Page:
Vonder Haar also asked how AI would impact the development of video related applications and how it has impacted YuJa’s roadmap and go-to-market strategy. AI is already being used in technologies like automatic transcriptions and captioning, and to extract valuable insights. In higher education, though, Arora said institutions tend to take a more measured approach to implementing new technologies.  

Fostering a culture of innovation and continuous improvement is essential to keep pace with evolving technologies and pedagogical trends. In the future, Arora said he sees AI being used in other meaningful ways that keep the academic rigor of the institution, but noted it will be institution-led.

See the full interview.

Top 10 Considerations for Evaluating a Higher-Ed Test Proctoring Platform Vendor

Choosing the right test proctoring platform can help ensure the integrity and security of online assessments while making online testing available to students no matter where they need to test.

Listed below are top considerations in selecting a test proctoring solution vendor.

    1. Types of Proctoring Available:  It’s important to understand available proctoring methods and capabilities a platform offers and to select one that will support your institution’s needs, whether it’s automated, live online, self-review, or lock down proctoring. Beyond the types of proctoring, assess whether the platform supports various test formats and question types, like multiple choice, true or false, or essay-based questions.
    2. Security and Privacy:  Safeguarding privacy, security, and integrity of data and exam content is a critical consideration in test proctoring. Make sure you have an understanding of how a test proctoring platform ensures security and integrity of test-taker data and exam content.
    3. Technology Requirements:  For a seamless test proctoring experience, it is essential to understand a proctoring platform’s technical requirements and compatibility with various devices and operating systems.
    4. User Experience: A user-friendly interface is key to a positive proctoring experience for both test-takers and proctors. Request a demonstration to see the interface firsthand, and take note of its ease of use and support if test-takers run into trouble during a test.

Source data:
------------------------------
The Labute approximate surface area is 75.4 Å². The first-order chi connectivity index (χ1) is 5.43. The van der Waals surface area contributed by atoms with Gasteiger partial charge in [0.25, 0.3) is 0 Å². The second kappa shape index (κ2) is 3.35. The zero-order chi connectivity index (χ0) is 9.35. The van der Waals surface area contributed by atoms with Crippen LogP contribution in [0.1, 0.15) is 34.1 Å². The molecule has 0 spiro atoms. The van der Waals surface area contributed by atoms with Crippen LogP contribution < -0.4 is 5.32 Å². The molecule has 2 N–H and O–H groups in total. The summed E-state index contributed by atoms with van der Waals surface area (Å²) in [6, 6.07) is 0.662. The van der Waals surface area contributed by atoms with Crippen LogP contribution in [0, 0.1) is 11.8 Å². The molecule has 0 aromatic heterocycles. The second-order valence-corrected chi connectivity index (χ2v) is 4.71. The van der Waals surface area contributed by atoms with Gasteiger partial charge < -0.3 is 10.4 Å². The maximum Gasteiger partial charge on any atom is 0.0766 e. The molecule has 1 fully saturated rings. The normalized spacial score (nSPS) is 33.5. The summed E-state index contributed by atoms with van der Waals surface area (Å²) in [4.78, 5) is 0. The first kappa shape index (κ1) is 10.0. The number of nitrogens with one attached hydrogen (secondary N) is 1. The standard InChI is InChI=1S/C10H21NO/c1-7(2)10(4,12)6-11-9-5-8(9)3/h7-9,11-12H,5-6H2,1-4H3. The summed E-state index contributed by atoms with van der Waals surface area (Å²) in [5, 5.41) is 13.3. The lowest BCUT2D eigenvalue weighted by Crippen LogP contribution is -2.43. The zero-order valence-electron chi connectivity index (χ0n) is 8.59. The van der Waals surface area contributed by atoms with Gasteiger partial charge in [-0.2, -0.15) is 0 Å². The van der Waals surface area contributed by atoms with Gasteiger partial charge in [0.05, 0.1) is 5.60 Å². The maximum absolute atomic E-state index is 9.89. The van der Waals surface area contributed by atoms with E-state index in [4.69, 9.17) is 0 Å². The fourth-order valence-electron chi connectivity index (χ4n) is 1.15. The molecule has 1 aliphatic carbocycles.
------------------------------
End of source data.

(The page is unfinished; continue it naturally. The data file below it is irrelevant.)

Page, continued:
”Selecting the right test proctoring platform is a critical decision that impacts the integrity and security of online assessments in higher education.”


    5. Accessibility: Promoting inclusivity is vital. What accessibility features does the platform offer for students with disabilities or who need accommodations?
    6. LMS Integration and Compatibility: Integration with an institution’s existing Learning Management Systems (LMS) can streamline the assessment process. Ensure you understand a test proctoring platform’s integration not only with the LMS but with other educational tools. 
    7. Data and Analytics: Insights from metrics can help improve future tests and bring to light any issues. Seek to understand the types of reports available and how data is presented to the institution.
    8. Technical Support and Training: A reliable technical support system ensures a smooth experience for all users. Does the solution include live, total user support, phone and email support, or both, and what level of support is provided for instructors, faculty, and students?
    9. Scalability and Reliability: Review how scalable the platform is, along with its uptime and reliability record.
    10. Cost and Terms: The pricing model is an important determinant of any ed-tech platform. Ask about often hidden fees, such as per session rates, the practice of charging students for assessments, and the cost of providing live human proctors.

    Selecting the right test proctoring platform is a critical decision that impacts the integrity and security of online assessments in higher education. By asking important questions up front, institutions can thoroughly evaluate vendors and make informed choices that align with their needs and priorities. 

YuJa is On the Move: Three Upcoming Educational Conferences in July

July is packed with educational conferences and learning opportunities for higher-ed administrators, educators, tech teams, software developers and others who educate and empower this generation of instructors and students. 

YuJa is committed to providing robust tools that transform teaching and learning. Conferences provide a way for the team to listen to those in education about what’s working for them and what they need to continue providing high quality, collaborative, accessible learning experiences to learners in the modern world.

Below are conferences YuJa will participate in throughout the month of July. To see a full list of upcoming conferences and events, visit

D2L Fusion 2023

Skyscrapers in Anaheim, California.Hosted in Anaheim, California, July 12-14,  D2L Fusion 2023 is D2L’s flagship event.